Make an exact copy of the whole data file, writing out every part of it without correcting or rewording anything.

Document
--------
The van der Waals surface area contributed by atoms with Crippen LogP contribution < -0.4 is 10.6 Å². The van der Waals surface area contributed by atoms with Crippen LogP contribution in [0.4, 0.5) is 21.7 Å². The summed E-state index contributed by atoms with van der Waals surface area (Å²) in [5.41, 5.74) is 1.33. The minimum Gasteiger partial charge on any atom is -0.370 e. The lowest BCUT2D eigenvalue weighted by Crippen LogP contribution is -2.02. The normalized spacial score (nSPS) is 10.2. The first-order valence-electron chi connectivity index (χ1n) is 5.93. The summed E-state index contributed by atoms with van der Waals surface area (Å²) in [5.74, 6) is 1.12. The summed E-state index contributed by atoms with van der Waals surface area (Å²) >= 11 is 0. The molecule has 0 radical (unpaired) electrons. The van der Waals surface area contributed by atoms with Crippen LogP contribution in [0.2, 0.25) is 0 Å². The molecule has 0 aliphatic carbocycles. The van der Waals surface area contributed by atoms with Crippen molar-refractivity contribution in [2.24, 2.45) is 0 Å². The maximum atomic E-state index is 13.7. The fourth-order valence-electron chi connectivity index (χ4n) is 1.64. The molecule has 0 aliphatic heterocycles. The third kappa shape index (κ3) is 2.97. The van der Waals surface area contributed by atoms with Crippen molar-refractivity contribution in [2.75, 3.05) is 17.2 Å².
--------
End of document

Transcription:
The van der Waals surface area contributed by atoms with Crippen LogP contribution < -0.4 is 10.6 Å². The van der Waals surface area contributed by atoms with Crippen LogP contribution in [0.4, 0.5) is 21.7 Å². The summed E-state index contributed by atoms with van der Waals surface area (Å²) in [5.41, 5.74) is 1.33. The minimum Gasteiger partial charge on any atom is -0.370 e. The lowest BCUT2D eigenvalue weighted by Crippen LogP contribution is -2.02. The normalized spacial score (nSPS) is 10.2. The first-order valence-electron chi connectivity index (χ1n) is 5.93. The summed E-state index contributed by atoms with van der Waals surface area (Å²) in [5.74, 6) is 1.12. The summed E-state index contributed by atoms with van der Waals surface area (Å²) >= 11 is 0. The molecule has 0 radical (unpaired) electrons. The van der Waals surface area contributed by atoms with Crippen LogP contribution in [0.2, 0.25) is 0 Å². The molecule has 0 aliphatic carbocycles. The van der Waals surface area contributed by atoms with Crippen molar-refractivity contribution in [2.24, 2.45) is 0 Å². The maximum atomic E-state index is 13.7. The fourth-order valence-electron chi connectivity index (χ4n) is 1.64. The molecule has 0 aliphatic heterocycles. The third kappa shape index (κ3) is 2.97. The van der Waals surface area contributed by atoms with Crippen molar-refractivity contribution in [2.75, 3.05) is 17.2 Å².